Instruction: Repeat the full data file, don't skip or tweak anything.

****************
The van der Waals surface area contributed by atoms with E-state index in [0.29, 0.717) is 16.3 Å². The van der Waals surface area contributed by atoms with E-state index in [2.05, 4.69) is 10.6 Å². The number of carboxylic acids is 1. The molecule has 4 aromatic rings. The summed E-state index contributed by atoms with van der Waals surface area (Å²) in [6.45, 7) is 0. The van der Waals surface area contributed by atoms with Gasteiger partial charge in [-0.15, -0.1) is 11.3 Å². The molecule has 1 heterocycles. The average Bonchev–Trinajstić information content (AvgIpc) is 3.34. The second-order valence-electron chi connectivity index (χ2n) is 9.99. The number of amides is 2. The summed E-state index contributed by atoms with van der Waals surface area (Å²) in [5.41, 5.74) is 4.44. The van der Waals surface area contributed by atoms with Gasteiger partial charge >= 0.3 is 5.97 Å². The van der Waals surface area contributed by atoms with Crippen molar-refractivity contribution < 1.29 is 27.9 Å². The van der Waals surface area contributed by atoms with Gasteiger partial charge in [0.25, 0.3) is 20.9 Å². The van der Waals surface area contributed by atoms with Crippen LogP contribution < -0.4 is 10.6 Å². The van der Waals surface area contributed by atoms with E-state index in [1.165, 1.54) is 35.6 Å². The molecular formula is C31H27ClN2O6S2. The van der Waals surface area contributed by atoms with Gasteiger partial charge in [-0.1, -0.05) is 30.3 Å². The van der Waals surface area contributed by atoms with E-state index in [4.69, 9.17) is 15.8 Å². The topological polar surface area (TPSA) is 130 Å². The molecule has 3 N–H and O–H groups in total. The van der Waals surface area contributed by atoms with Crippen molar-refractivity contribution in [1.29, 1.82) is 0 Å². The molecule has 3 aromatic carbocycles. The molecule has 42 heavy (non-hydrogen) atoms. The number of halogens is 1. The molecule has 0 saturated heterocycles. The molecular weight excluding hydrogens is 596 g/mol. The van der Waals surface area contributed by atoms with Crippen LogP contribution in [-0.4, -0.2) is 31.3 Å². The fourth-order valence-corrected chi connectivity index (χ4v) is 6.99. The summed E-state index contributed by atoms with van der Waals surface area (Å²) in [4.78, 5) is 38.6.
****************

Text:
The van der Waals surface area contributed by atoms with E-state index in [0.29, 0.717) is 16.3 Å². The van der Waals surface area contributed by atoms with E-state index in [2.05, 4.69) is 10.6 Å². The number of carboxylic acids is 1. The molecule has 4 aromatic rings. The summed E-state index contributed by atoms with van der Waals surface area (Å²) in [6.45, 7) is 0. The van der Waals surface area contributed by atoms with Gasteiger partial charge in [-0.15, -0.1) is 11.3 Å². The molecule has 1 heterocycles. The average Bonchev–Trinajstić information content (AvgIpc) is 3.34. The second-order valence-electron chi connectivity index (χ2n) is 9.99. The number of amides is 2. The summed E-state index contributed by atoms with van der Waals surface area (Å²) in [5.41, 5.74) is 4.44. The van der Waals surface area contributed by atoms with Gasteiger partial charge >= 0.3 is 5.97 Å². The van der Waals surface area contributed by atoms with Crippen molar-refractivity contribution < 1.29 is 27.9 Å². The van der Waals surface area contributed by atoms with Gasteiger partial charge in [0.25, 0.3) is 20.9 Å². The van der Waals surface area contributed by atoms with Crippen LogP contribution < -0.4 is 10.6 Å². The van der Waals surface area contributed by atoms with E-state index in [1.165, 1.54) is 35.6 Å². The molecular formula is C31H27ClN2O6S2. The van der Waals surface area contributed by atoms with Gasteiger partial charge in [-0.1, -0.05) is 30.3 Å². The van der Waals surface area contributed by atoms with E-state index in [4.69, 9.17) is 15.8 Å². The topological polar surface area (TPSA) is 130 Å². The molecule has 3 N–H and O–H groups in total. The van der Waals surface area contributed by atoms with Crippen molar-refractivity contribution in [1.29, 1.82) is 0 Å². The molecule has 3 aromatic carbocycles. The molecule has 42 heavy (non-hydrogen) atoms. The number of halogens is 1. The molecule has 0 saturated heterocycles. The molecular weight excluding hydrogens is 596 g/mol. The van der Waals surface area contributed by atoms with Crippen LogP contribution in [-0.4, -0.2) is 31.3 Å². The fourth-order valence-corrected chi connectivity index (χ4v) is 6.99. The summed E-state index contributed by atoms with van der Waals surface area (Å²) in [4.78, 5) is 38.6.